12 Things to Know About a Real Estate Closing (Part 2)
There is a lot of work that goes into real estate closing long before money exchanges hands. From the purchaser’s offer to the negotiation of the contract, to the due-diligence examinations on the condo or coop (or home inspection of a house), to the review of title, to the loan application there are many moving parts that must first take place. This list picks up from part 1.
Your name. Your name may be Christina but for your whole life everyone has called you Tina; your name may be Dwayne Johnson and everyone calls you The Rock. That’s great, but it’s very important that all your transaction documents identify you by your actual legal name. This is the only way to ensure that all the documents will be consistent and legally valid. This is an issue for anyone who uses any kind of nickname, a middle name, a married or maiden name, or an Americanized version of a foreign name. You should proactively provide this information - and a copy of your official ID - to your attorneys, loan officers, and any other party who is processing your information or preparing your documents, and do so at the start of the deal, not at the last minute.
What can be complicated about a closing? Every one of the items noted above can give rise to an open question that has to be ironed out at closing. To some extent, that’s what a closing is for – there’s a lot going on, mostly through a vast number of emails, so it’s to be expected that there will be some final questions to work out in person. Some of the issues that most commonly create difficulties at the closing are:
late-arriving information, such as revised numbers from the title company or bank;
incorrect or inconsistent statement of the parties’ names in the documents;
missing details of documentation, such as copies of photo ID for anyone not attending the closing;
disputes over a condition of disrepair and whether a party is responsible to correct it.
When should I do a walk-through of the property? In order to prevent closing-day problems, both parties should inspect the condition of the property very carefully, both at the time of signing the contract, and a few days before the closing. The seller is responsible only for conditions that have deteriorated between contract and closing, so both parties need to know the condition at both points in time. The final walk-through should not be done the morning of the closing; it should be done far enough in advance to give counsel time to negotiate a solution to any problem before the closing.
Do I need to be at the closing? If you are the buyer or seller, it’s preferable for you to attend the closing, but it’s also possible to execute a power of attorney that allows someone to sign for you. Typically, one spouse will sign for the other, or their attorney will sign for the client. This should be arranged substantially in advance of the closing, and should be done proactively, if you anticipate any possibility of being unable to attend.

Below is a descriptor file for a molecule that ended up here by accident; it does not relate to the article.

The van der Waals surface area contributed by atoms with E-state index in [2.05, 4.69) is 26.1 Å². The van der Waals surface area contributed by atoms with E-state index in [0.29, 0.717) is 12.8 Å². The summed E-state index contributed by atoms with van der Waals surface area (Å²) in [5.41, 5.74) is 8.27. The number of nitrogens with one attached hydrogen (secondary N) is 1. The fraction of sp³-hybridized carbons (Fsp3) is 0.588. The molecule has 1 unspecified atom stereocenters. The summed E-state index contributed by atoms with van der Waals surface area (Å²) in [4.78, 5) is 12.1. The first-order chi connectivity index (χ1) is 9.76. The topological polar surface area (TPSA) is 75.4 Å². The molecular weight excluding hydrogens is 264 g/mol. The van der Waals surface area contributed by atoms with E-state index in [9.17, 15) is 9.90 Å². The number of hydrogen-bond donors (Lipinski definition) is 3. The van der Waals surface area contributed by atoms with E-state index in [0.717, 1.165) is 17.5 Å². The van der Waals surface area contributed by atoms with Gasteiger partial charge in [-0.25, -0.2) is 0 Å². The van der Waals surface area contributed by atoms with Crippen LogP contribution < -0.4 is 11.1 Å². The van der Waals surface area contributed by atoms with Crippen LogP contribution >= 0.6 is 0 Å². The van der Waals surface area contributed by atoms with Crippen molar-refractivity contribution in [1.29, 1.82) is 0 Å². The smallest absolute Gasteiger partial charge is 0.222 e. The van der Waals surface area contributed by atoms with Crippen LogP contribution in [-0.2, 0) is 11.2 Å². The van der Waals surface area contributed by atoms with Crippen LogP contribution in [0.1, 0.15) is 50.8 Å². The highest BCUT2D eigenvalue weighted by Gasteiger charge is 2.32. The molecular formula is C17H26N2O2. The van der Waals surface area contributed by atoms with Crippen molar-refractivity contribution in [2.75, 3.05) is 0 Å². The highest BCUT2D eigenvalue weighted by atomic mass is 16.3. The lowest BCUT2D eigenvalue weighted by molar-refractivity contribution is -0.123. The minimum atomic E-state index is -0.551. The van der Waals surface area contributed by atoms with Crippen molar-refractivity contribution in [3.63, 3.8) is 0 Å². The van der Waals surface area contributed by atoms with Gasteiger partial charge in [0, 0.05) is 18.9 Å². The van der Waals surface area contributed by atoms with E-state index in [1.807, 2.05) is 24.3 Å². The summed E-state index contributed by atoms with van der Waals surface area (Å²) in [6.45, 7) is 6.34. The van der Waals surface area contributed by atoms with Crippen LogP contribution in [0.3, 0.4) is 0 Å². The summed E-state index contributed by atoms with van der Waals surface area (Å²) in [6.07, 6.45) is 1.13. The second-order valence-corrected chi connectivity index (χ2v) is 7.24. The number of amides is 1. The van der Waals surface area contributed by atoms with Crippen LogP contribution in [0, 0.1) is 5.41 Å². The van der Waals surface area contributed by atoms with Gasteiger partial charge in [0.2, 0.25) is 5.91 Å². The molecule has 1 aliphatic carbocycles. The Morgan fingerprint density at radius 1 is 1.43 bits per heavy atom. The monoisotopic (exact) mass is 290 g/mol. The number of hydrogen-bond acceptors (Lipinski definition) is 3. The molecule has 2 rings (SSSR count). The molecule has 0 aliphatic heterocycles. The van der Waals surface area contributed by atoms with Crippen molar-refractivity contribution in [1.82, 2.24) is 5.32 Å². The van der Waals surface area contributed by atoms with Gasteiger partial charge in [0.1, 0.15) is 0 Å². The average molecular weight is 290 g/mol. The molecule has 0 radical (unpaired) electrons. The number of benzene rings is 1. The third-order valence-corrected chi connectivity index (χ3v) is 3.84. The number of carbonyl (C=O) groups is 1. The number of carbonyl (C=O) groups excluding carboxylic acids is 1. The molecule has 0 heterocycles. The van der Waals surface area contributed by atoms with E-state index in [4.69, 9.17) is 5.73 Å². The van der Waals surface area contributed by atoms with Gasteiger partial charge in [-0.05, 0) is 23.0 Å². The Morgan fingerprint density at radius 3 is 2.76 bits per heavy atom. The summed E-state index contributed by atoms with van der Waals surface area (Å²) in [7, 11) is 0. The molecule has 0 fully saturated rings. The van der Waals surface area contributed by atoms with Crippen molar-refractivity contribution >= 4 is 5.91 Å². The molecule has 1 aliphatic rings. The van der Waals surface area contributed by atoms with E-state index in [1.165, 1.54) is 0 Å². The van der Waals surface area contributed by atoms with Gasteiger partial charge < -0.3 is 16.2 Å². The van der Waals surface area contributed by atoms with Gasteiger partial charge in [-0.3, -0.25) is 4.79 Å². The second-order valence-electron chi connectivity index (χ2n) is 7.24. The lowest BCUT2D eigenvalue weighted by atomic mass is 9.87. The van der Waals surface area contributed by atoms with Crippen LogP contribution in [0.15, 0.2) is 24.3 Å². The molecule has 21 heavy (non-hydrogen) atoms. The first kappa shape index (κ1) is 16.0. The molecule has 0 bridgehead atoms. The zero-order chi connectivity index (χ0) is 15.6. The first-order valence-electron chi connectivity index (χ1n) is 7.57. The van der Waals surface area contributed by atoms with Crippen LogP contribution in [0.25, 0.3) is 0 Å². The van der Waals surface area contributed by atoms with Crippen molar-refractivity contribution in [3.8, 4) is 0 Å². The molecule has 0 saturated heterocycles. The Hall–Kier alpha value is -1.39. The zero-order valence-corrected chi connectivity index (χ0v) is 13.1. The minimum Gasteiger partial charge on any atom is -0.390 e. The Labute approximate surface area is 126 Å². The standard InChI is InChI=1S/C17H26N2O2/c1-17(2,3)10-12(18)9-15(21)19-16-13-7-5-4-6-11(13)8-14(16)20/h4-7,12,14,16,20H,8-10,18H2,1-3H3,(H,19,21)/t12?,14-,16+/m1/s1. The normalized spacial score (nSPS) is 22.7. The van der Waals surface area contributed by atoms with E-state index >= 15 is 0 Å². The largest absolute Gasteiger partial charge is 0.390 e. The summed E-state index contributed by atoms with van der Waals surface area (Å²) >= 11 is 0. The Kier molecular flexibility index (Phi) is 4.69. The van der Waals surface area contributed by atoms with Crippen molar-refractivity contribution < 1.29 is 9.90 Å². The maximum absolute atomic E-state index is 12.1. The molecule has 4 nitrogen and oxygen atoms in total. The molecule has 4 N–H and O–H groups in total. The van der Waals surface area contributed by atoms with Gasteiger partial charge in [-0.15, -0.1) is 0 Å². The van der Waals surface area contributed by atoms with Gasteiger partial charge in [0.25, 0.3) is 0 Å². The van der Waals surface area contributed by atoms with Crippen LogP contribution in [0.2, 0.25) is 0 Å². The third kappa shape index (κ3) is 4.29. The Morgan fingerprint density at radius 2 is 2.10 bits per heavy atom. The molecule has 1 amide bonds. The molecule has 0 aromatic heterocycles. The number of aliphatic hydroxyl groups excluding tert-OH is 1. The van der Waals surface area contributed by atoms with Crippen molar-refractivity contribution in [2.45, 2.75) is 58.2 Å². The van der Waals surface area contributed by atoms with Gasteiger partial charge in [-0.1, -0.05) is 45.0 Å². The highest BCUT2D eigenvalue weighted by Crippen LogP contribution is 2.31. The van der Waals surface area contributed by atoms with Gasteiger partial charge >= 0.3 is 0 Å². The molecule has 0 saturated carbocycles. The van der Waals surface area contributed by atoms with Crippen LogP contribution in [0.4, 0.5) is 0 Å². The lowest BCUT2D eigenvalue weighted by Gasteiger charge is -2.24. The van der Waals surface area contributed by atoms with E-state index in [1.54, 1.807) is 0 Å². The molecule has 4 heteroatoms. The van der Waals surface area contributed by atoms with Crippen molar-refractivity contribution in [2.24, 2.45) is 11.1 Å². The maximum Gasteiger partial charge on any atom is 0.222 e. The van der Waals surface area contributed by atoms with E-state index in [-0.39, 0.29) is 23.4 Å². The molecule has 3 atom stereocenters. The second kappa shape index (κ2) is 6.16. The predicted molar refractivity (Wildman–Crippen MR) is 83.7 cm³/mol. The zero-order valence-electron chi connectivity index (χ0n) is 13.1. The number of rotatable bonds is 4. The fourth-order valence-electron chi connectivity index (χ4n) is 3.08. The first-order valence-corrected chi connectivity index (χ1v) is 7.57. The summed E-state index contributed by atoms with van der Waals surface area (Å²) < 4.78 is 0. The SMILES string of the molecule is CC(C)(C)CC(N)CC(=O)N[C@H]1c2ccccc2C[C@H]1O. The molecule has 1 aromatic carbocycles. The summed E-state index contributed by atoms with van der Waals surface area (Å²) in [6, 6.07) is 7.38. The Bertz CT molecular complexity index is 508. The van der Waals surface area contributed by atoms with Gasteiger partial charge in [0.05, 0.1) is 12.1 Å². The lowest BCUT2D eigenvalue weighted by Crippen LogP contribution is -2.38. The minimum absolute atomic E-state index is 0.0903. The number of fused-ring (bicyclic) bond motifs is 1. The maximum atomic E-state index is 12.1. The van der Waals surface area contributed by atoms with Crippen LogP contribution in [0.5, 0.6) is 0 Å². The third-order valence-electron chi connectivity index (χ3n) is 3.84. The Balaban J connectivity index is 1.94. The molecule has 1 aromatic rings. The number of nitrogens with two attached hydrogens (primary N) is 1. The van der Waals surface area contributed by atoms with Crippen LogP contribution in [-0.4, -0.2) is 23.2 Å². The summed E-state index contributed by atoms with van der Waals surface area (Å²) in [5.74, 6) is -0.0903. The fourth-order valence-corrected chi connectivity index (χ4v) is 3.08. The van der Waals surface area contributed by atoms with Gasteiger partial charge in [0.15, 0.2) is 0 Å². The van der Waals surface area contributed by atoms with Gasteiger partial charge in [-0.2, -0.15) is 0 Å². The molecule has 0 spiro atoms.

Are closings done in person anymore? There's a post-pandemic trend toward remote closings, with various parties not attending in person, but these are still variations from the in-person norm. There are no established procedures for remote closings as yet, and they can greatly complicate the process. There is simply no substitute for having everyone in one place at one time, focused on the matter at hand, so that all items can be signed and exchanged simultaneously, and all changes, questions and issues can be addressed in real time.
Transaction costs. In every transaction, the purchaser pays more than the purchase price and the seller receives less than the purchase price. This is because each party has obligations to pay amounts to third parties. In New York, the seller pays transfer taxes to the city and state, and the purchaser also pays transfer tax when the deal is over $1M. A purchaser of a house or condo (but not a coop) who takes out a new mortgage has a substantial mortgage tax to pay. The seller generally pays broker fees and the condo/coop transfer fee. There are also administrative fees payable to the bank, the condo/coop and the title company. It is very important to ascertain your transaction costs well in advance of the closing, to ensure that you have sufficient funds to close. Your attorney, bank and broker should all inform you of these costs, but you should also ask them for this information proactively.
Haste makes waste. Everyone wants to close as quickly as possible. Every attorney wants to accommodate their clients' wishes. And everyone likes to think that things can get done as quickly and casually as an Amazon delivery. But for the reasons outlined above, it takes time to prepare a closing, even for attorneys who have done hundreds of them. There are different issues at play in each closing, and a lot of information flowing among many different parties. Doing things correctly requires that we do them carefully. This takes time. One of the important things that takes time is communication between attorney and client - if everyone wants to be well informed, ask their questions, and be comfortable with the process, the process cannot be rushed.
Ron Meyers graduated from Columbia University in 1992, from Harvard Law School in 1999, and has been practicing law in New York City since 2000. He worked for several years in major law firms on commercial real estate matters, such as the World Trade Center, the creation of the High Line and the redevelopment of Times Square. He turned to private-client work in 2007, opening his own practice in 2009, where has now served over 1,000 clients. He and his team handle estate planning, probate and residential real estate matters for individuals, couples, & families of all kinds.